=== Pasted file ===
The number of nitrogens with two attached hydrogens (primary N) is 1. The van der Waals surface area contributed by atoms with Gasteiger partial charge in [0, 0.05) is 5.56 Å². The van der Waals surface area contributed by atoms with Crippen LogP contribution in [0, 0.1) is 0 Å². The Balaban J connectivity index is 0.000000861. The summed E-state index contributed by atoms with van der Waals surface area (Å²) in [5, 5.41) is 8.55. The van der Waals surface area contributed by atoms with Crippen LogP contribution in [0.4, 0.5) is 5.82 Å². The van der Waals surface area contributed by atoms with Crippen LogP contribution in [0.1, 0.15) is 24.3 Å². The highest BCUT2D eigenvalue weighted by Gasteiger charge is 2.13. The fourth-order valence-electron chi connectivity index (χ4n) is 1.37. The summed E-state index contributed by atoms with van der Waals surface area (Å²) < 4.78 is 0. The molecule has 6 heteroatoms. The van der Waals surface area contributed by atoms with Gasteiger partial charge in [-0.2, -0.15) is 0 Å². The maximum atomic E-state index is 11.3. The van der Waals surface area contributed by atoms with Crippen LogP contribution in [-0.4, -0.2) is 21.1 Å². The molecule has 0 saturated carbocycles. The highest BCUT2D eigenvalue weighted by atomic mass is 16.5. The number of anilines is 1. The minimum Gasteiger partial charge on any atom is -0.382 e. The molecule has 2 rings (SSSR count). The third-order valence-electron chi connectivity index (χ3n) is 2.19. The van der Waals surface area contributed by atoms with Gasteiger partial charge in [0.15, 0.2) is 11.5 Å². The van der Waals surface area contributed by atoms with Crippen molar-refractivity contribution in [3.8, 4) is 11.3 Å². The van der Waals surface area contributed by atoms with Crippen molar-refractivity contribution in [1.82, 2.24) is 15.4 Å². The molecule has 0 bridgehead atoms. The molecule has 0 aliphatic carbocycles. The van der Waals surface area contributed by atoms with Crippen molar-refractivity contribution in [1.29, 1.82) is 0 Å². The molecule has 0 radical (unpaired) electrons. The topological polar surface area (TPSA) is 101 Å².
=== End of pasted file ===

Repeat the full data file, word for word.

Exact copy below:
The number of nitrogens with two attached hydrogens (primary N) is 1. The van der Waals surface area contributed by atoms with Gasteiger partial charge in [0, 0.05) is 5.56 Å². The van der Waals surface area contributed by atoms with Crippen LogP contribution in [0, 0.1) is 0 Å². The Balaban J connectivity index is 0.000000861. The summed E-state index contributed by atoms with van der Waals surface area (Å²) in [5, 5.41) is 8.55. The van der Waals surface area contributed by atoms with Crippen LogP contribution in [0.4, 0.5) is 5.82 Å². The van der Waals surface area contributed by atoms with Crippen LogP contribution in [0.1, 0.15) is 24.3 Å². The highest BCUT2D eigenvalue weighted by Gasteiger charge is 2.13. The fourth-order valence-electron chi connectivity index (χ4n) is 1.37. The summed E-state index contributed by atoms with van der Waals surface area (Å²) < 4.78 is 0. The molecule has 6 heteroatoms. The van der Waals surface area contributed by atoms with Gasteiger partial charge in [-0.2, -0.15) is 0 Å². The maximum atomic E-state index is 11.3. The van der Waals surface area contributed by atoms with Crippen LogP contribution in [-0.4, -0.2) is 21.1 Å². The molecule has 0 saturated carbocycles. The highest BCUT2D eigenvalue weighted by atomic mass is 16.5. The number of anilines is 1. The minimum Gasteiger partial charge on any atom is -0.382 e. The molecule has 2 rings (SSSR count). The third-order valence-electron chi connectivity index (χ3n) is 2.19. The van der Waals surface area contributed by atoms with Gasteiger partial charge in [0.15, 0.2) is 11.5 Å². The van der Waals surface area contributed by atoms with Crippen molar-refractivity contribution in [3.8, 4) is 11.3 Å². The van der Waals surface area contributed by atoms with Crippen molar-refractivity contribution in [1.82, 2.24) is 15.4 Å². The molecule has 0 bridgehead atoms. The molecule has 0 aliphatic carbocycles. The van der Waals surface area contributed by atoms with Crippen molar-refractivity contribution in [1.29, 1.82) is 0 Å². The molecule has 0 radical (unpaired) electrons. The topological polar surface area (TPSA) is 101 Å².